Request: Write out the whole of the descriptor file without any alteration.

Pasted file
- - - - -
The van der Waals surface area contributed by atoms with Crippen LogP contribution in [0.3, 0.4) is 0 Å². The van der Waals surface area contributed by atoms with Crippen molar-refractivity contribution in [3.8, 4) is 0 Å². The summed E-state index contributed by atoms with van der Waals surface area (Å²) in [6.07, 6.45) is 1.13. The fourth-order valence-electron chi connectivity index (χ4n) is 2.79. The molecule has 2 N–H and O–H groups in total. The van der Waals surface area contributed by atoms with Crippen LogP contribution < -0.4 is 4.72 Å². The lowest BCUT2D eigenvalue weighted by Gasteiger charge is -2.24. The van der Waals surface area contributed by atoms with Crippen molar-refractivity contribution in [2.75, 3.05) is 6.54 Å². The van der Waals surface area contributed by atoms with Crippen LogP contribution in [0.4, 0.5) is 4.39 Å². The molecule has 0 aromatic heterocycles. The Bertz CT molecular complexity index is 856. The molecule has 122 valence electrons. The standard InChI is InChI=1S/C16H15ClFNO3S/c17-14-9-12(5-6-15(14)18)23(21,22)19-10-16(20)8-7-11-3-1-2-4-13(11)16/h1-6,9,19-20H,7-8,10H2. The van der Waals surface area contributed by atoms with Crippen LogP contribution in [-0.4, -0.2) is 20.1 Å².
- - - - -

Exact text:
The van der Waals surface area contributed by atoms with Crippen LogP contribution in [0.3, 0.4) is 0 Å². The van der Waals surface area contributed by atoms with Crippen molar-refractivity contribution in [3.8, 4) is 0 Å². The summed E-state index contributed by atoms with van der Waals surface area (Å²) in [6.07, 6.45) is 1.13. The fourth-order valence-electron chi connectivity index (χ4n) is 2.79. The molecule has 2 N–H and O–H groups in total. The van der Waals surface area contributed by atoms with Crippen LogP contribution < -0.4 is 4.72 Å². The lowest BCUT2D eigenvalue weighted by Gasteiger charge is -2.24. The van der Waals surface area contributed by atoms with Crippen molar-refractivity contribution in [2.75, 3.05) is 6.54 Å². The van der Waals surface area contributed by atoms with Crippen LogP contribution in [0.4, 0.5) is 4.39 Å². The molecule has 0 aromatic heterocycles. The Bertz CT molecular complexity index is 856. The molecule has 122 valence electrons. The standard InChI is InChI=1S/C16H15ClFNO3S/c17-14-9-12(5-6-15(14)18)23(21,22)19-10-16(20)8-7-11-3-1-2-4-13(11)16/h1-6,9,19-20H,7-8,10H2. The van der Waals surface area contributed by atoms with Crippen LogP contribution in [-0.4, -0.2) is 20.1 Å².